Josh, before we dismiss the idea of US government bonding of private investment in nuclear power plants, I see a couple of possible differences between now and 2003 when the CBO trashed a similar proposal.
First, we are not talking about investment in first generation nuclear facilities. (I worked on rate issues for Illinois Power's Clinton plant when I was a whipper snapper in the 1980's.) I'm obviously not a nuclear engineer but nuclear generation and spent fuel storage technology has evolved considerably since the design process for plants like Clinton and Watts Barr. Now nuclear engineers are working on advanced light water reactor designs and safety backups that rely on natural laws of physics like gravity and capillary action instead of the elaborate pumps and valves used in old systems. (Ok, I might be a nuclear engineer.)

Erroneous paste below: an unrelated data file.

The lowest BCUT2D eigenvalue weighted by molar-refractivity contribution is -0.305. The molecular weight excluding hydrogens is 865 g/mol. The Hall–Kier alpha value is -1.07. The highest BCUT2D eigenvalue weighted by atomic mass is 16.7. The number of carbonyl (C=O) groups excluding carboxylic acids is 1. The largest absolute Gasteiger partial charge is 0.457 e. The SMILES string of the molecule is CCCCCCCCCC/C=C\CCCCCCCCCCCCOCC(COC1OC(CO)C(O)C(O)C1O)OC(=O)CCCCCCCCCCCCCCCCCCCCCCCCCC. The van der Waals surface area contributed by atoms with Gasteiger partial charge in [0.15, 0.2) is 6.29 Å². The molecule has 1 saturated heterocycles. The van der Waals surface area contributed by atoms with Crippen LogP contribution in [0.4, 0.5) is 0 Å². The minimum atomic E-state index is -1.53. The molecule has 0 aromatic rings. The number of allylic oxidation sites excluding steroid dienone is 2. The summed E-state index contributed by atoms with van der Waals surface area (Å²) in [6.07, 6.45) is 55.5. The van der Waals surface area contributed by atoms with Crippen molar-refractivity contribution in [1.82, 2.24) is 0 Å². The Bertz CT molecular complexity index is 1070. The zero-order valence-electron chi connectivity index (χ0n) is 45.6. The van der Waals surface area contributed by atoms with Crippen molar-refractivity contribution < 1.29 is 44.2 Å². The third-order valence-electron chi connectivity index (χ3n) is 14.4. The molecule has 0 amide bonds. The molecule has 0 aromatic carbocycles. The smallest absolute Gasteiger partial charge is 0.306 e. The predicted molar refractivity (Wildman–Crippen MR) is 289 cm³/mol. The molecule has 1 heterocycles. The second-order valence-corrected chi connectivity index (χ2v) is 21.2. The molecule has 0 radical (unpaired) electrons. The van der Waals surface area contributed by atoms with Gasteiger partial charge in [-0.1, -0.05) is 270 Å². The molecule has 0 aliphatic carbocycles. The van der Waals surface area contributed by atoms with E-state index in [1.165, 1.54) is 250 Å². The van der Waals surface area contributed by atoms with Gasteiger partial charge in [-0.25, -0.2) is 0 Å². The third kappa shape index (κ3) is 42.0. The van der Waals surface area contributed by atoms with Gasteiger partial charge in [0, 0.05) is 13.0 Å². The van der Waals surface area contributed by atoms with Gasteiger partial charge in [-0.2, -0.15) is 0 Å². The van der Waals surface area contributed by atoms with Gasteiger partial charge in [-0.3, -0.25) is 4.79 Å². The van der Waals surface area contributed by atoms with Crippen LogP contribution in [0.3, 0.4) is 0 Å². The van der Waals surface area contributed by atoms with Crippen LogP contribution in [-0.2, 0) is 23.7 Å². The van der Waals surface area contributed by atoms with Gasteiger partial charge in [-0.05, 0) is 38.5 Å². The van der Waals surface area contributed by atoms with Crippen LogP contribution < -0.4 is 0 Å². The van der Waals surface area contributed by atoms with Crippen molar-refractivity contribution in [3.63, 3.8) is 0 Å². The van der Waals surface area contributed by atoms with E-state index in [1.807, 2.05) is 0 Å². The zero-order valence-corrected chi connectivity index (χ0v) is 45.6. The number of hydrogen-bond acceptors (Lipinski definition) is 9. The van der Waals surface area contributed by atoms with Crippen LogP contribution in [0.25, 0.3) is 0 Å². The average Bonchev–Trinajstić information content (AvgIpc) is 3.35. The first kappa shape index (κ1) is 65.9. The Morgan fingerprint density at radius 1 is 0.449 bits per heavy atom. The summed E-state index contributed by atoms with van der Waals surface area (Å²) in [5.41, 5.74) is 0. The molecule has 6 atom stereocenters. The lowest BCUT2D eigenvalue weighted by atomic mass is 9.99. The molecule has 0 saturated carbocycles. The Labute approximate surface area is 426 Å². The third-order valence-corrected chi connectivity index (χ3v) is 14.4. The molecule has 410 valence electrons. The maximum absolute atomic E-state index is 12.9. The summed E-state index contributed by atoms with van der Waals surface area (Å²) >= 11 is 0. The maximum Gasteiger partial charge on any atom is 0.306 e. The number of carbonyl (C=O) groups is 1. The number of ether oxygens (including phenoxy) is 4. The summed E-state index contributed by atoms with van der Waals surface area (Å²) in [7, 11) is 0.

Second, the NRC has decades of experience with regulation. True, the NRC presided over some of the longest, most incomprehensible, most expensive regulatory proceedings known to man. But, it may just be getting the hang of it.
If the engineering is better and the regulatory environment is better, it's just possible that the investment isn't the dog you make it out to be. The use of US guarantees -- assuming the investment is otherwise market-worthy -- makes sense. I'm guessing that the sheer size of the commitment and length of the term narrows the sources of capital down to very big, very diversified private and governmental sources -- like Uncle Sam.